Back to School with MRSA

16 Sep Back to School with MRSA

Bath or Shower? Morning or Evening?


The weather is changing and the days are shortening. Most students and teachers are now back in the classroom and the daily routines are reinstated in most households.  MRSA (Methicillin-Resistant Staph aureus) loves this time of year and the school environment.  An emphasis on good personal hygiene is the most appropriate technique for prevention of MRSA infection.  But just telling students and teachers and athletes to, “wash your hands” and “practice good personal hygiene” doesn’t translate into compliance or competency. There are lots of questions to address as we try to “practice good personal hygiene”. Here’s one: Which is better, a bath or a shower?  Most of us have a preference based upon the family practices, schedules and routines when we were growing up and our current available plumbing resources.

My opinions are based upon principles of infection prevention and personal logic and reasoning. There are pro’s and con’s of each method of cleaning our bodies and removing MRSA and other skin microbes that cause infections and unpleasant odors:

Tub Bath


The bathing experience reduces stress due to the relaxation effect of hydrotherapy


Requires large volume of water


Even though the concentration is generally small, bath water becomes contaminated with soap, chemicals and

nanobugs. Generally, this is not a problem except when women take long baths and the contaminated water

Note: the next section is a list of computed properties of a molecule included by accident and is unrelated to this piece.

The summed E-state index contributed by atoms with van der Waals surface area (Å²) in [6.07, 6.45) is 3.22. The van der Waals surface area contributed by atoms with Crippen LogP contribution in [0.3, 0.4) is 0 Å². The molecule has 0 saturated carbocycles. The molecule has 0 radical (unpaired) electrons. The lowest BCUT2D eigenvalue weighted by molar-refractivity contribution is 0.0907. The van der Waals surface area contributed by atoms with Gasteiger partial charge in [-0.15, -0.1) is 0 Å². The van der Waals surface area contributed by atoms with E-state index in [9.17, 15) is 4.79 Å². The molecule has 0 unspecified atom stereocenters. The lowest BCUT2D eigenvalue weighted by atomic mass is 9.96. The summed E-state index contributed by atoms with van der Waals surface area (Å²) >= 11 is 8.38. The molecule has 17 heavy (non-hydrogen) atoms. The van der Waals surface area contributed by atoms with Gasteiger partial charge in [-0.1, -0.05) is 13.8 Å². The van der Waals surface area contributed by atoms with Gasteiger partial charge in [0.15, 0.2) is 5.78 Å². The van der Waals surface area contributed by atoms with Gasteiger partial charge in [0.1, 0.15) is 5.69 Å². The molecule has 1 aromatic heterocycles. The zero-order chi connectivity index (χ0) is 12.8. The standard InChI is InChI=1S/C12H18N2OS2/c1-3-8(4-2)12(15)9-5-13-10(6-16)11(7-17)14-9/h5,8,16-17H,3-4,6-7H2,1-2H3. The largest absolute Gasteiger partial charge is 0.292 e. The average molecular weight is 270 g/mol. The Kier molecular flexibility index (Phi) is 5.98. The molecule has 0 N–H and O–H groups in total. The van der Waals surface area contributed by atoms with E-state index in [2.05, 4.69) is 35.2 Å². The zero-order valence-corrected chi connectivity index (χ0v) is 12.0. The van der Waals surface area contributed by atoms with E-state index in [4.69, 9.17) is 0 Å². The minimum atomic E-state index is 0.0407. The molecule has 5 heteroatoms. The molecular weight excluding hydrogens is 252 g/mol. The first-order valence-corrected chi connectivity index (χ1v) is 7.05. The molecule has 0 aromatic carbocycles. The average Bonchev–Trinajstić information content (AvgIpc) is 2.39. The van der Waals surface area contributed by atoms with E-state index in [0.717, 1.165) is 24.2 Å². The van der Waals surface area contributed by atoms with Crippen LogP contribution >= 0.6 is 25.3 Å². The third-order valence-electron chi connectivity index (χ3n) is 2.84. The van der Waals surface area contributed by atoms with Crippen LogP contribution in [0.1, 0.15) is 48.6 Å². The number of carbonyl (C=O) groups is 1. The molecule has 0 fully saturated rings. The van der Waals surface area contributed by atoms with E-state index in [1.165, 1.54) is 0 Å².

backs up into the urethra causing irritation and infection (especially in young girls). Bubble baths and other bath

additives increase the risk.



The downward force of the water in the showers allows the soap and most of the nanobugs to be washed off

the skin and sent down the drain.


The stimulation of the streams of water on the body during the shower experience are invigorating

and can wake you up.


The floor of a  shower can easily harbor nanobugs like the fungus causes “athletes’ foot’.


A shower can spoil a hairdo with the steam and splash and splatter of the water.


Actually, I think the Japanese have the best system for bathing that accomplishes all the advantages of both.  The Japanese bathtub is small but deep.  The procedure/experience begins with a washing of the body while you are sitting or standing in the tub.  The drain is left open and a hand-held sprayer is used to thoroughly rinse the soap and nanobugs off the skin and down the drain.  Then the drain is plugged and the tub is filled with warm water to shoulder level.  Then the bather relaxes in the clear water for as long as time permits.

The next question is when to cleanse the body – in the morning upon rising – capitalizing on the stimulation of the shower method or at the end of the day with the relaxation benefit of the tub baths before sleeping.  I encourage parents of school-age children to bathe the children daily before they go to bed so that all the nanobugs they have collected on their body during the school day and/or after school athletics don’t get to “sleep over”.                   


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